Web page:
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Metric Manipulations in Haydn and Mozart: Chamber Music for Strings, 1787-1791.

Metric Manipulations in Haydn and Mozart: Chamber Music for Strings, 1787-1791. By Danuta Mirka. (Oxford Studies in Music Theory.) Oxford: Oxford University Press, 2009, [xv, 332 p. ISBN 9780195384925. $55.] Illustrations, music examples, facsimiles, bibliography, indexes.

Danuta Mirka has produced an ambitious book that seeks to combine disciplines whose triple union would have seemed improbable some decades ago. Admittedly, music theory and cognitive psychology will not seem unlikely bedfellows today, but the author's scrupulous account of late-eighteenth-century metric theory provides her discussion with a "historically informed" air that should appeal to readers otherwise but moderately invested in bar-by-bar analysis of individual works. While the resulting discussion, may at points seem eclectic, the author argues that the tools for metric analysis developed by American theorists in the past decades are eminently compatible with the approach of eighteenth-century writers, and so the combination of these fields is no arbitrary act but rather the realization of an inherent kinship, indeed, most of Mirka's theoretical sections could be described as "sorting out" the analytical toolbox developed primarily after Fred Lerdahl's and Ray Jackendoff's A Generative Theory of Tonal Music (Cam-bridge, MA: MIT Press, 1983) with an eye at historical music theory. In this regard, Metric Manipulations in Haydn and Mozart exemplifies--if not pioneers--a sort of "synthetic analysis" that should hopefully prove an inspiration for theorists in other areas as well.

The book takes its illustrations from a rather narrow repertory that includes the string quartet collections op. 50, op. 54-55, and op. 64 by Haydn, and the "Prussian" Quartets, String Quintets K. 515, 516, 593, and 614, and Divertimento for String Trio K. 563 by Mozart. While this selection docs not provide cogent examples for each and every phenomenon discussed, Mirka proposes that the typically Kenner audience of string chamber music prompted Haydn and Mozart to apply especially refined metric strategies precisely in these genres. Besides, for one reason or another, Haydn's exploration of metric manipulations reached its peak in his final pre-London years, and his work seems to have become a source of inspiration for Mozart as well--in this light, the chronological boundaries 1787-91 seem wholly meaningful. Finally, the illustrations taken from these works prove all the more appropriate in that a considerable part of this repertory has called forth thoroughgoing analyses that Mirka can draw on to highlight the slight but important differences between modern analysts' metric perception and that of late-eighteenth-century listeners.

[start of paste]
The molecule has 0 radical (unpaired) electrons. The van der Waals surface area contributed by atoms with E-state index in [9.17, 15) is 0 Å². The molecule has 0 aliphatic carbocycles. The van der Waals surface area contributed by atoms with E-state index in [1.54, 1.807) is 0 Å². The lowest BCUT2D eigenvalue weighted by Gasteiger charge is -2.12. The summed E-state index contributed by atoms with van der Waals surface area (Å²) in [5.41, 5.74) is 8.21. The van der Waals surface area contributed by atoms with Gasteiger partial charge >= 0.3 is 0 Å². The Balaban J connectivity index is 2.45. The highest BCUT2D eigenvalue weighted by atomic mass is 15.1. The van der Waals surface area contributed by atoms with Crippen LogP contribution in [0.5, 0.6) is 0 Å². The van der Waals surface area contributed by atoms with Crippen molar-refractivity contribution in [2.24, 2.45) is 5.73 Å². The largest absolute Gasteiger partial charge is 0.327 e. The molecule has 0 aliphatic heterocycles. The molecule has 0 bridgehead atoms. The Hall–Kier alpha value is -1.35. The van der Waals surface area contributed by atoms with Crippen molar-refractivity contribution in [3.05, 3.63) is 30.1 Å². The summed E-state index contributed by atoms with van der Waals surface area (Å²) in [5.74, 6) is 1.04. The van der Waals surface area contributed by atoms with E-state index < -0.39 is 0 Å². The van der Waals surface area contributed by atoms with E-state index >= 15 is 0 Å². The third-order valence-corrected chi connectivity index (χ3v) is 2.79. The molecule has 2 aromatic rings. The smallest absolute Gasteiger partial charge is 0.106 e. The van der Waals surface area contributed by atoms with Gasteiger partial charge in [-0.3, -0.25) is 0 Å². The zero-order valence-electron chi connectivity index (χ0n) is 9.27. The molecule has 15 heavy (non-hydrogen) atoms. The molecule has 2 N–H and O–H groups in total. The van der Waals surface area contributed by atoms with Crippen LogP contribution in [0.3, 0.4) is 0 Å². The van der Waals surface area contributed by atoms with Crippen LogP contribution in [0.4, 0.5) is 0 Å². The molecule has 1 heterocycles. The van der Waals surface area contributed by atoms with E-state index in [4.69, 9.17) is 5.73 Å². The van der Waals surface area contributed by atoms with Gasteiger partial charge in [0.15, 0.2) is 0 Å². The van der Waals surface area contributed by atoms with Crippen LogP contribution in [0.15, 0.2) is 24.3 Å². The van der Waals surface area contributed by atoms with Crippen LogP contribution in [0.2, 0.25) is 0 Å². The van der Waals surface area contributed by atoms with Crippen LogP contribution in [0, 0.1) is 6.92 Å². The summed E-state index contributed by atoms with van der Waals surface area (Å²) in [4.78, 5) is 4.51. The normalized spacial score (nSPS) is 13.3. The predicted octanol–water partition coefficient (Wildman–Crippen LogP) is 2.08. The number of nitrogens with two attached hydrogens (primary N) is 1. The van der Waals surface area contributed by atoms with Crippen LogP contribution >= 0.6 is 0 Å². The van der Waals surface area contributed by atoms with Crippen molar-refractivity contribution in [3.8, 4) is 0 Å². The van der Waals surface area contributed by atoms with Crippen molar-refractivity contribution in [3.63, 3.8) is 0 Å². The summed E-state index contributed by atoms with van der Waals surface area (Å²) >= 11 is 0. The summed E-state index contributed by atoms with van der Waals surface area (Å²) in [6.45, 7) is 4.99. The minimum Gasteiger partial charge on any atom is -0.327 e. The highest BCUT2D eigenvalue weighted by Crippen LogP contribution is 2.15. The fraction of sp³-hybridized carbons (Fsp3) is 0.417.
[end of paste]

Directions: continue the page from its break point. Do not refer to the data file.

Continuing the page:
The volume consists of eight chapters, the first of which adumbrates the theoretical framework, describing in detail the relevant literature (both historical and modern) and the author's readings of it. Chapter 2 examines the ways an imaginary listener (whom Mirka consistently associates with the pronoun "she") may recognize the proper meter at the beginning of a piece, and how the composer (invariably mentioned as "he") may deceive her in this respect. Chapter 3 goes a step further and investigates the musical events that may challenge the meter established earlier, and the following three chapters identify the diverse types of "changing meter" in the course of a given movement. While the above sections at certain points inevitably seem like minute pigeonholing, chapter 7 offers two ease studies (detailed analyses of the opening movement of Haydn's op. 50, no. 2, and the finale of his op. 55, no. 2) that illustrate how all the phenomena discussed earlier may participate in realizing long-range metrical strategies. In conclusion, chapter 8 again seeks to step beyond the usual boundaries of music theoretical monographs, and provides a brief outlook on the role such metric manipulations play in the personal styles of Haydn and Mozart.